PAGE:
Aside from taking much of his personal property, tens of millions of dollars of assets were seized around the world.
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Under instruction from the U.S. government, US$42.57m in assets were seized in Hong Kong and since then Dotcom has been trying to claw it back, bit by bit.
Back in July, Dotcom revealed that the Hong Kong High Court had released more of his funds, plus four containers of seized property. Noting that he missed the country, he gave thanks for the lifeline.
“Thanks to a Hong Kong Judge my family can move to Queenstown and my kids will be surrounded by beautiful mountains & lakes instead of spies,” Dotcom said.
That move eventually went ahead, with Dotcom regularly tweeting beautiful waterside views from his new home over the past few months. But of course, nice things tend to cost quite a bit of money, so Dotcom’s legal team have been working hard in Hong Kong to have more funds released.
According to a report from NZHerald, his latest request is fairly sizeable, reaching NZ$1.2m (US$829,400), everything considered.
First up, Dotcom is seeking around NZ$1m (US$691,200) for costs relating to his relocation from Auckland to Queenstown. That’s comprised of two years worth of rent at NZ$40,000 (US$27,648) per month (no typo), plus NZ$150,000 (US$103,680) to cover the actual cost of the move.
On top, Dotcom is looking for NZ$73,000 (US$50,457) per month for living expenses, an amount that’s roughly US$2,000 per month up on the amount he currently receives.
According to the report, Dotcom’s team are also proposing a further amount of NZ$200,000 (US$138,240) to cover emergency items including “medical expenses of the family, car maintenance, household repairs and two holidays of the family”.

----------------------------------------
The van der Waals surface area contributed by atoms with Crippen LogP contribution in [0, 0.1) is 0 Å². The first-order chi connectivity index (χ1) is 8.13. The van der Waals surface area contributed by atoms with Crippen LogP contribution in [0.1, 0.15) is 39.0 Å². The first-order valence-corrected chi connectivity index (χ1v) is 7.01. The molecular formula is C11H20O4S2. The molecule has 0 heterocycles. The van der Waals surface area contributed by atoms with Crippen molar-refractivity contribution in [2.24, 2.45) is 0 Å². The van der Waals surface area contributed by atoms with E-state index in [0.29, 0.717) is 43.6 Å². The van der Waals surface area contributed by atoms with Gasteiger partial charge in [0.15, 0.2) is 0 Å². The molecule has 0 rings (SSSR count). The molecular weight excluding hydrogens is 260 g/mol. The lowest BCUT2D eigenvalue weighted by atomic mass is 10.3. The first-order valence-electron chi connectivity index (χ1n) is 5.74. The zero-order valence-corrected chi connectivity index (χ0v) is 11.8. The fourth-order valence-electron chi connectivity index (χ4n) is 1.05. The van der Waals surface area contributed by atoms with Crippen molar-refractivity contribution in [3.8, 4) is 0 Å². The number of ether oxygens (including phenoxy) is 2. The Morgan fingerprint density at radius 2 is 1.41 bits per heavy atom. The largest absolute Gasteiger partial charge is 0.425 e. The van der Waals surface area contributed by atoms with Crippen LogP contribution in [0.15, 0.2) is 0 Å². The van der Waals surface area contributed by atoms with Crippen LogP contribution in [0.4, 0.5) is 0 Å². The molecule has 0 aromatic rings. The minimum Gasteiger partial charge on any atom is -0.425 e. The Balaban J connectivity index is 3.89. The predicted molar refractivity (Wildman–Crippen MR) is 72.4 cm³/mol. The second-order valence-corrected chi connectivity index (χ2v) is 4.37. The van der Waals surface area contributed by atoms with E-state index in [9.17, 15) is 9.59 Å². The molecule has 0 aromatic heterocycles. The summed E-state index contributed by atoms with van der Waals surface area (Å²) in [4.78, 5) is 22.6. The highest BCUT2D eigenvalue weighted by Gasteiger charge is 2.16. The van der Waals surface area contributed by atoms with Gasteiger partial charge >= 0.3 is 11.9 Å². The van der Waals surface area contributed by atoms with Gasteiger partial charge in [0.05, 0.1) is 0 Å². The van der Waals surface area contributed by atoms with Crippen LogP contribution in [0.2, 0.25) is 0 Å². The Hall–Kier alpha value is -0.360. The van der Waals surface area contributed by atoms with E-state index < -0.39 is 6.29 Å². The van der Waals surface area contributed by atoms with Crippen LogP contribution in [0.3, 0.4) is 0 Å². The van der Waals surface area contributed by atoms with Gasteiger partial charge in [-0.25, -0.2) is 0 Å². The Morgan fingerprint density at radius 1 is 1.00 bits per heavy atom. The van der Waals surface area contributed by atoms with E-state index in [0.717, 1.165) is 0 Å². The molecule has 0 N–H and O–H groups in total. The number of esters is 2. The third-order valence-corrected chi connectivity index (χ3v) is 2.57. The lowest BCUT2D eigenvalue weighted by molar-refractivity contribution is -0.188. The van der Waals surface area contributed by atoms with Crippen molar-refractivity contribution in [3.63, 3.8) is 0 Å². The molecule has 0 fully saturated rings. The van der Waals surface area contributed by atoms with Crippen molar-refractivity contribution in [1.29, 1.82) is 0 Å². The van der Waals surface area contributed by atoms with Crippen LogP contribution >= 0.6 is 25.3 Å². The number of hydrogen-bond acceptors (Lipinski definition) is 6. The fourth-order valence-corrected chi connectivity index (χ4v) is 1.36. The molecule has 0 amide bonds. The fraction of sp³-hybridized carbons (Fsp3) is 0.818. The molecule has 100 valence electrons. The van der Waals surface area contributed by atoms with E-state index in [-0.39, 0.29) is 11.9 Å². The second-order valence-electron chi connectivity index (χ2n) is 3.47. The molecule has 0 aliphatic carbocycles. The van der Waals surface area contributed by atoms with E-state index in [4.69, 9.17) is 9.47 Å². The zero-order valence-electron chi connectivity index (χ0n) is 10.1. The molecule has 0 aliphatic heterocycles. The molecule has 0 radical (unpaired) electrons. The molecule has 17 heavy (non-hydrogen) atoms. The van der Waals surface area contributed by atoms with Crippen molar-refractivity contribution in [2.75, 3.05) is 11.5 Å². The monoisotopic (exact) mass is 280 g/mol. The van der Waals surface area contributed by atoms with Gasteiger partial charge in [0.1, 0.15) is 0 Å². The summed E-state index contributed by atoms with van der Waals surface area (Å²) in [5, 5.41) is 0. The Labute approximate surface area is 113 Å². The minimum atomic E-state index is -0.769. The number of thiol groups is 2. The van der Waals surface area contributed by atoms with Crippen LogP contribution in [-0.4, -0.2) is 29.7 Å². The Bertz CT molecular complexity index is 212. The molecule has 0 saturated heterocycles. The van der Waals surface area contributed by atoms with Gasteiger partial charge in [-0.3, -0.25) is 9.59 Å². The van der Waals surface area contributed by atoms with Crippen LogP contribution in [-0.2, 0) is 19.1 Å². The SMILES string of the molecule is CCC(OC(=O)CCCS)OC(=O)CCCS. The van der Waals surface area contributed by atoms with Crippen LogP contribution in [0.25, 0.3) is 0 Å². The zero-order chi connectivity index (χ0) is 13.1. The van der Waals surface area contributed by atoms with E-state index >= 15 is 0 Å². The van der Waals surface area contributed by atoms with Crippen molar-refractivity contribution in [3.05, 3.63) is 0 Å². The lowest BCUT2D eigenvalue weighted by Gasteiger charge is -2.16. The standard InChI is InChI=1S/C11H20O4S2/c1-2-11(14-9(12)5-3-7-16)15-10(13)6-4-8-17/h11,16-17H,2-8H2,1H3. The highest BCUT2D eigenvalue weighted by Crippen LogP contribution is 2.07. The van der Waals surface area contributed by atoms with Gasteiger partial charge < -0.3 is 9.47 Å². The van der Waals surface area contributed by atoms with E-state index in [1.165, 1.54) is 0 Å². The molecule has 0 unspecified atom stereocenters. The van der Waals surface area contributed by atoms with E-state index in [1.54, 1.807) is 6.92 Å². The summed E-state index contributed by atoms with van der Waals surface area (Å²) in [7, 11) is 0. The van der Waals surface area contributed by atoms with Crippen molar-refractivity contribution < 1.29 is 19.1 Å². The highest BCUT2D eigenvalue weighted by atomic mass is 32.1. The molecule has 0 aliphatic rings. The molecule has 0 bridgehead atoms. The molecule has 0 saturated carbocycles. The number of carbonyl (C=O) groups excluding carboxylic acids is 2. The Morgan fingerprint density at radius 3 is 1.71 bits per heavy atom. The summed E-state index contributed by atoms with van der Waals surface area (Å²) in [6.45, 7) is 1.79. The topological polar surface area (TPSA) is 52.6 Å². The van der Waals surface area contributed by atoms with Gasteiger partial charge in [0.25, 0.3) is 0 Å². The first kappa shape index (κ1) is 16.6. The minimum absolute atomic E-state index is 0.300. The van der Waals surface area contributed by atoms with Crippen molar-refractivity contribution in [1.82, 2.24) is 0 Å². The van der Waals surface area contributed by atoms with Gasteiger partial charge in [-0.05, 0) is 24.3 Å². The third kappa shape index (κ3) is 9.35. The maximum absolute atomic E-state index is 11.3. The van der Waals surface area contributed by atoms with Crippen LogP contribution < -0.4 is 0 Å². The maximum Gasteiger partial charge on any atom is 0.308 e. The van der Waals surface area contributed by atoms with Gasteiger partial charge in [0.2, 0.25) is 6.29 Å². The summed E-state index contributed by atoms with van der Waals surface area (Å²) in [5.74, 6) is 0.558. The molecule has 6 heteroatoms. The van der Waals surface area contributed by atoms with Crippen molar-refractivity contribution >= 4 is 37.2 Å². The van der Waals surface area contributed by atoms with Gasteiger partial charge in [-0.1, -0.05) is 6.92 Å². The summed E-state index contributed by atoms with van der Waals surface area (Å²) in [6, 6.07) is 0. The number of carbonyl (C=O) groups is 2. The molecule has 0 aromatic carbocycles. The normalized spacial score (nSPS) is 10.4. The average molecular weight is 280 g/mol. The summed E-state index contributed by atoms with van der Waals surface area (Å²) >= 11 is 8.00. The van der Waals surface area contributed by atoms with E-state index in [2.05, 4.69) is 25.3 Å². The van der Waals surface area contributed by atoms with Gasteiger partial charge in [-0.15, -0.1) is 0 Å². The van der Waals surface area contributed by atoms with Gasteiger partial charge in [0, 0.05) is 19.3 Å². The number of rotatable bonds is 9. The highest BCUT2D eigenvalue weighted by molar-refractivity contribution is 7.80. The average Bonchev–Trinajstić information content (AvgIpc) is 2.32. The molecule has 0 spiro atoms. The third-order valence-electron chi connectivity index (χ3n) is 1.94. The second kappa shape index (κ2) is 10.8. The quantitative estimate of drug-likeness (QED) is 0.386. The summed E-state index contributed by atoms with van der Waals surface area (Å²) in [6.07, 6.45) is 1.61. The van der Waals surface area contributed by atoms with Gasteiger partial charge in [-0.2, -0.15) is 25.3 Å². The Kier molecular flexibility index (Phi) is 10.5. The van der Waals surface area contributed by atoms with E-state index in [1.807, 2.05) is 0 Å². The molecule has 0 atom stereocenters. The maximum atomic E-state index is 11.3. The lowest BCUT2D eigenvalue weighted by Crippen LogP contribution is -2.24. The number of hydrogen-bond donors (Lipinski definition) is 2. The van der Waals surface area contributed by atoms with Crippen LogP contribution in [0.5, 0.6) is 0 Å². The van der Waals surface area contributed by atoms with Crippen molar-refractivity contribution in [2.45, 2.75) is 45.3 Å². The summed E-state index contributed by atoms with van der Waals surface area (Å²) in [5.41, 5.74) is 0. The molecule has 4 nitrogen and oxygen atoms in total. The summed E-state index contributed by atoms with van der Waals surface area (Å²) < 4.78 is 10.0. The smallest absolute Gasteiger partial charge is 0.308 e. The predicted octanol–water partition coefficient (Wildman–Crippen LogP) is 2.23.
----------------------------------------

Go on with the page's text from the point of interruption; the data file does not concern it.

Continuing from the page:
It seems unlikely that this will be the final request from Dotcom. According to Gerard McCoy, Dotcom’s lawyer in Hong Kong, the extradition process in New Zealand is nowhere near complete. In fact, McCoy told the court that proceedings won’t be completed during the next two years.
That takes us to 2020, at least, meaning that Dotcom will still be in New Zealand a full eight years after the raid. Given the massive number of court battles and subsequent appeals into every detail of several resulting cases, that’s probably not a surprise, however.
The progress in the extradition process itself is also somewhat glacial, with the next hearing set for the first quarter of 2018 in the Court of Appeal. If past experience is anything to go by, neither side will be happy with the outcome. This means that an appeal to the Supreme Court is almost inevitable.
Over in the United States, progress has also been slow. Recently, a petition from Dotcom and his former Megaupload colleagues over millions of dollars in seized assets was denied by the US Supreme Court.
While this decision means that the battle over a further US$67 million in assets has been exhausted, the question of whether Dotcom and former colleagues Mathias Ortmann, Bram van der Kolk and Finn Batato will ever stand trial in the US remains unanswered.